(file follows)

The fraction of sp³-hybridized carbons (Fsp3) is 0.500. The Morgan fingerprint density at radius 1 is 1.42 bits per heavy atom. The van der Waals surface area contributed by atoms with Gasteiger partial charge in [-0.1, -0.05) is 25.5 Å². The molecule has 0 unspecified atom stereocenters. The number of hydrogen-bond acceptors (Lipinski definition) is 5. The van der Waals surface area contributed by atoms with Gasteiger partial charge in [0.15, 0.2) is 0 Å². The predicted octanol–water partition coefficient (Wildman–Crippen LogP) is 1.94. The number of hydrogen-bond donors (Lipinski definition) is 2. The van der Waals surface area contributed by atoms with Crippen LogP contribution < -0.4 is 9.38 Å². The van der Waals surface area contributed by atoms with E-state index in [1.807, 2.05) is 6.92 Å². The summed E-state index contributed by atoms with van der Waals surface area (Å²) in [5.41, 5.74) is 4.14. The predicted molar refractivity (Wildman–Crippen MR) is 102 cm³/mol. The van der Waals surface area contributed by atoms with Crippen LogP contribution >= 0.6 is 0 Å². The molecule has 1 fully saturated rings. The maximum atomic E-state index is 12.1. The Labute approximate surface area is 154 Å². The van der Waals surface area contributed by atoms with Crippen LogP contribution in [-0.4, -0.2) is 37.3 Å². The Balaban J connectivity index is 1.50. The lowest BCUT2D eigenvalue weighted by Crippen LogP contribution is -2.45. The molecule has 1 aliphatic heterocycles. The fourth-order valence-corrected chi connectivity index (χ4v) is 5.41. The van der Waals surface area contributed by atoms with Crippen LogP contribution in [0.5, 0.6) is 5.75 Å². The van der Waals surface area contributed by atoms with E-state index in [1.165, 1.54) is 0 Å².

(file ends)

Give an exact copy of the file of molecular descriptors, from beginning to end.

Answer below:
The fraction of sp³-hybridized carbons (Fsp3) is 0.500. The Morgan fingerprint density at radius 1 is 1.42 bits per heavy atom. The van der Waals surface area contributed by atoms with Gasteiger partial charge in [-0.1, -0.05) is 25.5 Å². The molecule has 0 unspecified atom stereocenters. The number of hydrogen-bond acceptors (Lipinski definition) is 5. The van der Waals surface area contributed by atoms with Gasteiger partial charge in [0.15, 0.2) is 0 Å². The predicted octanol–water partition coefficient (Wildman–Crippen LogP) is 1.94. The number of hydrogen-bond donors (Lipinski definition) is 2. The van der Waals surface area contributed by atoms with Crippen LogP contribution < -0.4 is 9.38 Å². The van der Waals surface area contributed by atoms with E-state index in [1.807, 2.05) is 6.92 Å². The summed E-state index contributed by atoms with van der Waals surface area (Å²) in [5.41, 5.74) is 4.14. The predicted molar refractivity (Wildman–Crippen MR) is 102 cm³/mol. The van der Waals surface area contributed by atoms with Crippen LogP contribution >= 0.6 is 0 Å². The molecule has 1 fully saturated rings. The maximum atomic E-state index is 12.1. The Labute approximate surface area is 154 Å². The van der Waals surface area contributed by atoms with Crippen LogP contribution in [-0.4, -0.2) is 37.3 Å². The Balaban J connectivity index is 1.50. The lowest BCUT2D eigenvalue weighted by Crippen LogP contribution is -2.45. The molecule has 1 aliphatic heterocycles. The fourth-order valence-corrected chi connectivity index (χ4v) is 5.41. The van der Waals surface area contributed by atoms with Crippen LogP contribution in [0.5, 0.6) is 5.75 Å². The van der Waals surface area contributed by atoms with E-state index in [1.165, 1.54) is 0 Å².